‘Just inspirational’: Craig Harrington on his journey and life as a Chicago Red Stars coach

Chicago Red Stars assistant coach Craig Harrington. (Image Provided by Shaina Benhiyoun Photography)

by Sandra Herrera


Last year, the Chicago Red Stars expanded their coaching staff to include two First Assistant Coaches, Gary Curneen and Craig Harrington.

Harrington took the time to chat with Second City Soccer about his journey to the Red Stars and how he has integrated himself into the team’s culture, a big factor that drew him to the position in the first place.


Coaching History

Having played with Oxford United FC and Swindon Town FC, Harrington’s coaching experience started in 2010 as Head Coach of MLS club LA Galaxy’s youth academy until 2013. Harrington lead the U-16 team to the 2011-12 USSDA SoCal Division Championship and was part of LA Galaxy’s senior staff that won the 2011 and 2012 MLS Cup titles. Under his coaching, a dozen players were called into U.S. youth national team camps.

After his time with LA Galaxy, Harrington was named Technical Director of the Turks and Caicos Islands National Team ahead of the 2014 Caribbean Cup Qualifying, a time in which the team rose to its highest-ever place in the FIFA rankings at the time.

After leaving his post with TCIFA, Harrington, who holds a U.S. Soccer Federation ‘A’ License, sought another coaching challenge that would eventually lead him to Chicago.

Red Stars Era

While trying to continue his coaching career and push ahead with the right professional juncture that would come next, the opportunity to work with Head Coach Rory Dames and a club like the Red Stars is what drew Harrington to coaching in NWSL.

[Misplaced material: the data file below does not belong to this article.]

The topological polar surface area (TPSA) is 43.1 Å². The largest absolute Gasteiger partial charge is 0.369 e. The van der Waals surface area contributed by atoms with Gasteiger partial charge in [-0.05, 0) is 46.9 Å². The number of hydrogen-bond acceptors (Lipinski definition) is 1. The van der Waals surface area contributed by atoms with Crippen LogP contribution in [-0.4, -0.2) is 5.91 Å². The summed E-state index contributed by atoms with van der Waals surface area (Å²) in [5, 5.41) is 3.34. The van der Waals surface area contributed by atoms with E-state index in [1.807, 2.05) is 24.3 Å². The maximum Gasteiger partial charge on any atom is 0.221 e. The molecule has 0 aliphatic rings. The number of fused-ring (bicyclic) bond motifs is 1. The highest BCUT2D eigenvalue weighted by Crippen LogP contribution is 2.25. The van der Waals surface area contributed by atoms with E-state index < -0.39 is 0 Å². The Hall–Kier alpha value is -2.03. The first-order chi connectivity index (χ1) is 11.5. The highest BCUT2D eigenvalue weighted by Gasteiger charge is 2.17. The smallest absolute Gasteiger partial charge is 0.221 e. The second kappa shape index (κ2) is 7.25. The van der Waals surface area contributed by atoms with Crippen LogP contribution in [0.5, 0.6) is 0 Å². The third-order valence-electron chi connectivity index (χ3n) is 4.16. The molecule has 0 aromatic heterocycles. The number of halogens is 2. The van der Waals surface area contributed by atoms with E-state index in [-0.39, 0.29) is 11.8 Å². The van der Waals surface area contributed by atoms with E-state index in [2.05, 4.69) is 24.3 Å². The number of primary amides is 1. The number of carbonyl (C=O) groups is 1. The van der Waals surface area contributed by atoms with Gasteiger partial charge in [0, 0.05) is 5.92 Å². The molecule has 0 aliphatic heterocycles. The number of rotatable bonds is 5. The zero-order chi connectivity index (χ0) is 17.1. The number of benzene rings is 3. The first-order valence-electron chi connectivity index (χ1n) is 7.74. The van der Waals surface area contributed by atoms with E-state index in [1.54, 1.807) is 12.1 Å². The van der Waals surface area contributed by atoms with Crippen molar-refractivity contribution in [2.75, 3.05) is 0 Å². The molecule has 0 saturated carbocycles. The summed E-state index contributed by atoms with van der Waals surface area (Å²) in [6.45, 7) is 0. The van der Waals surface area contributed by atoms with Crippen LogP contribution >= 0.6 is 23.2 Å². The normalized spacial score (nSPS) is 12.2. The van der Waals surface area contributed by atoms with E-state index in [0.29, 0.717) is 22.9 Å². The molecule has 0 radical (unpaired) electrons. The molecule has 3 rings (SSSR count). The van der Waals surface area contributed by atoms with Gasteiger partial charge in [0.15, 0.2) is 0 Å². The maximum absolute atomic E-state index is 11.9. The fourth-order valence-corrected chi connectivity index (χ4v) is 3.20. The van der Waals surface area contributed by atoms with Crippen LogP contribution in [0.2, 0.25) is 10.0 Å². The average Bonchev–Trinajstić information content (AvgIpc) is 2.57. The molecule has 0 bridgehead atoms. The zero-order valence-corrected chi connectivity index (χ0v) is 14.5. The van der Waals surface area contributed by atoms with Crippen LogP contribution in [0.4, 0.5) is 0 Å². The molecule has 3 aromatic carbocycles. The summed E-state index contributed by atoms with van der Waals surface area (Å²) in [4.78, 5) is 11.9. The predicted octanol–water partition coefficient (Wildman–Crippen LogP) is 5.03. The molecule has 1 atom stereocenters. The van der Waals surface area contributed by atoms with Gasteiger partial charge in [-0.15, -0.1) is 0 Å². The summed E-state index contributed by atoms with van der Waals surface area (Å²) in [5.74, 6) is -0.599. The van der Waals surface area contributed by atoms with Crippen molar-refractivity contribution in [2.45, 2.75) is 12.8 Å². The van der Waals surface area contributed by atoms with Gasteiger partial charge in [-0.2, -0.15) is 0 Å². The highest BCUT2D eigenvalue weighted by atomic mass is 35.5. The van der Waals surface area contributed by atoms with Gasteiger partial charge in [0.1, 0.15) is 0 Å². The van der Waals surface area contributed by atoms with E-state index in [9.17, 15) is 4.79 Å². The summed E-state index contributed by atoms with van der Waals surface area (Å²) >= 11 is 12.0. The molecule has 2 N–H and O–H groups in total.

“I think ultimately it was to work for Rory [Dames] and be part of his coaching staff,” said Harrington. “The Red Stars are well renowned throughout women’s soccer, as well as the organization. Then you got the lure of Chicago, the city.”

Having two young daughters, Harrington wanted his next move to be one that wouldn’t just have an impact on him but his own family as well.

“Just hearing about what Rory was doing and what he’d achieved so far with a super talented group that he has put together. I wanted to see if the opportunity could come up,” said Harrington. “Also having two daughters and having such a diverse collection of strong independent women as role models on top of everything? It’s just inspirational. That was definitely a big factor.”

The announcement of both Harrington and Curneen as first assistant coaches to the team came during the offseason after the 2017 season saw the Red Stars fall in the semi-final for the third consecutive time. However, the mentality of the team wasn’t one Harrington found as lost or downtrodden, but rather vibrant and united.

“I felt welcomed from day one. From the players, the staff, the front office staff, I felt like I had been here for a long time,” said Harrington. “I remember feeling like that in preseason, just how it all seemed to flow and fit. I think that’s a credit to Rory and how welcoming he was and how easy he made that transition and how trusting he was from day one. Especially for a new person that he didn’t know personally coming into his coaching staff and trusting to help him take the team to higher heights.”